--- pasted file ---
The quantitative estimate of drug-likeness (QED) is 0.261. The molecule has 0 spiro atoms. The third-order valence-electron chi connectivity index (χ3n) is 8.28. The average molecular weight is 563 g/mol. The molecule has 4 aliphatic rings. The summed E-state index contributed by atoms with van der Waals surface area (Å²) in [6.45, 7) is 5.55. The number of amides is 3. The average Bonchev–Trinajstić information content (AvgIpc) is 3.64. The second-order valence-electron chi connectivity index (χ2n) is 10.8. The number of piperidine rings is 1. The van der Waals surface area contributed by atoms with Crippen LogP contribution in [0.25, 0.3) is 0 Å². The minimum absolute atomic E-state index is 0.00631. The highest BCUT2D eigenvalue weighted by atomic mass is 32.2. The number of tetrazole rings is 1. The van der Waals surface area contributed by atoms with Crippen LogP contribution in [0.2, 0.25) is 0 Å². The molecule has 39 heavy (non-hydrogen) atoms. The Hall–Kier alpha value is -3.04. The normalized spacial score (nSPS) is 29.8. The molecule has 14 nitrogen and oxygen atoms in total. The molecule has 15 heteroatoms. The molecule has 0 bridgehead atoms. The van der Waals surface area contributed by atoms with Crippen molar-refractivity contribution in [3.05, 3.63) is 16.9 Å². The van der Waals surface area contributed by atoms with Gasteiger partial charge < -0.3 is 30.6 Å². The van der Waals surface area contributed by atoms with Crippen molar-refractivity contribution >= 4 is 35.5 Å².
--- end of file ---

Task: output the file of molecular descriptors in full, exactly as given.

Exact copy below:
The quantitative estimate of drug-likeness (QED) is 0.261. The molecule has 0 spiro atoms. The third-order valence-electron chi connectivity index (χ3n) is 8.28. The average molecular weight is 563 g/mol. The molecule has 4 aliphatic rings. The summed E-state index contributed by atoms with van der Waals surface area (Å²) in [6.45, 7) is 5.55. The number of amides is 3. The average Bonchev–Trinajstić information content (AvgIpc) is 3.64. The second-order valence-electron chi connectivity index (χ2n) is 10.8. The number of piperidine rings is 1. The van der Waals surface area contributed by atoms with Crippen LogP contribution in [0.25, 0.3) is 0 Å². The minimum absolute atomic E-state index is 0.00631. The highest BCUT2D eigenvalue weighted by atomic mass is 32.2. The number of tetrazole rings is 1. The van der Waals surface area contributed by atoms with Crippen LogP contribution in [0.2, 0.25) is 0 Å². The molecule has 39 heavy (non-hydrogen) atoms. The Hall–Kier alpha value is -3.04. The normalized spacial score (nSPS) is 29.8. The molecule has 14 nitrogen and oxygen atoms in total. The molecule has 15 heteroatoms. The molecule has 0 bridgehead atoms. The van der Waals surface area contributed by atoms with Crippen molar-refractivity contribution in [3.05, 3.63) is 16.9 Å². The van der Waals surface area contributed by atoms with Gasteiger partial charge < -0.3 is 30.6 Å². The van der Waals surface area contributed by atoms with Crippen molar-refractivity contribution >= 4 is 35.5 Å².